When you talk to people who have walked away from a successful career or high-powered job to do something completely different, nearly all of them say the same thing: “I should have done this sooner.” Life is too short to work at a job you don’t enjoy; and too long not to be doing work you find satisfying. Reality check. Given the current economy and unemployment situation, most people today aren’t in a financial position to chuck their job to pursue their dreams. They’re simply happy to have a job. But times won’t always be this tight. We’re already seeing

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  • How to Reinvent Yourself and Create a New Career






    It may be difficult to see the silver lining given the doom-and-gloom economic predictions that are coming out of Washington these days (see our previous post); but it’s there if you look for it and many people are finding it on Zoondy! Zoondy gives you the opportunity to explore new interests and innovative ways of making money. Opening a business on Zoondy allows you to profit from the expertise you’ve gained not only in traditional work fields, but also in hobby and special interest areas. (Click here to find out how Zoondy works.) Many people push off dream jobs until retirement.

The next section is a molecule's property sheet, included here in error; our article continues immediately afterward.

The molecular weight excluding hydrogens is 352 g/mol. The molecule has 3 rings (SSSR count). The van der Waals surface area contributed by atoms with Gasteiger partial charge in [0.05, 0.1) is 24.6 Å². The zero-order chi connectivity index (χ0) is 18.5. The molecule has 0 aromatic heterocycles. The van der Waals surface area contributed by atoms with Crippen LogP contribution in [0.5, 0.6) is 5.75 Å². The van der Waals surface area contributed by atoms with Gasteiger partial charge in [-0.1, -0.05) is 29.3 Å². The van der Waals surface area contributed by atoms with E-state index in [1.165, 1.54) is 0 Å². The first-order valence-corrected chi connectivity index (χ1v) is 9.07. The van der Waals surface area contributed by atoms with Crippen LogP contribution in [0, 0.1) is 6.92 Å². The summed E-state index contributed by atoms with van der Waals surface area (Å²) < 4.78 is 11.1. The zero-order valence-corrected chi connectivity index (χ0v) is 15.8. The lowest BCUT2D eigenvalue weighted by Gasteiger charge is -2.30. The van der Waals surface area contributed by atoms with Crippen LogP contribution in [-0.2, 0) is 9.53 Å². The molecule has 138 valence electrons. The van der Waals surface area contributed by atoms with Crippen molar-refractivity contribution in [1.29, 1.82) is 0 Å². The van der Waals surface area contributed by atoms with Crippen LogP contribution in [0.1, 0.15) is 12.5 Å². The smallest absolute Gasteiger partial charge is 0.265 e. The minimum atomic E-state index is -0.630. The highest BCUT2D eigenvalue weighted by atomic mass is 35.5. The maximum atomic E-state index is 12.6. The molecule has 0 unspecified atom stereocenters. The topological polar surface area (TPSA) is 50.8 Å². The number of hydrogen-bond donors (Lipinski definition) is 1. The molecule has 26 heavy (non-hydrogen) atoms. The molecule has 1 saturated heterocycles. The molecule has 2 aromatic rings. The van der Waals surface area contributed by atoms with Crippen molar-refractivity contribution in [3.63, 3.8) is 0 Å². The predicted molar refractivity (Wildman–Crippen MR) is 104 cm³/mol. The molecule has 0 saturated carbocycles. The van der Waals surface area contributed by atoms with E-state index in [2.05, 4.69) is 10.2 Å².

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  • ‘What’s in It for Me?’ Replacing Workplace Loyalty






    Once the workplace standard, 30-year-careers capped by gold-watch retirement parties have become a thing of the past. Back in the day, being hired by a company was like getting married. Both employer and employee expected the relationship to last “until death do us part” or at least until retirement at age 65. Today, the employer-employee relationship is more like casual dating. When people accept a job, they expect to stay with the company for no more than 3 to 5 years before moving on. Most of today’s workers will work for 5 to 7 different companies during their lifetimes and

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  • Busting Employment Myths that Hold Us Back






    “You need to build up some business experience before you strike out on your own.” That’s the advice your parents probably gave you when you were starting out. It’s probably the advice they got from their parents, and it’s most likely the advice you passed along to your own children when they graduated and set out to find a job. But it’s bad advice – especially now when unemployment is high and job opportunities are limited. Sure, experience counts; but you can get it just as easily working for yourself as someone else. One of the most perpetuated and self-limiting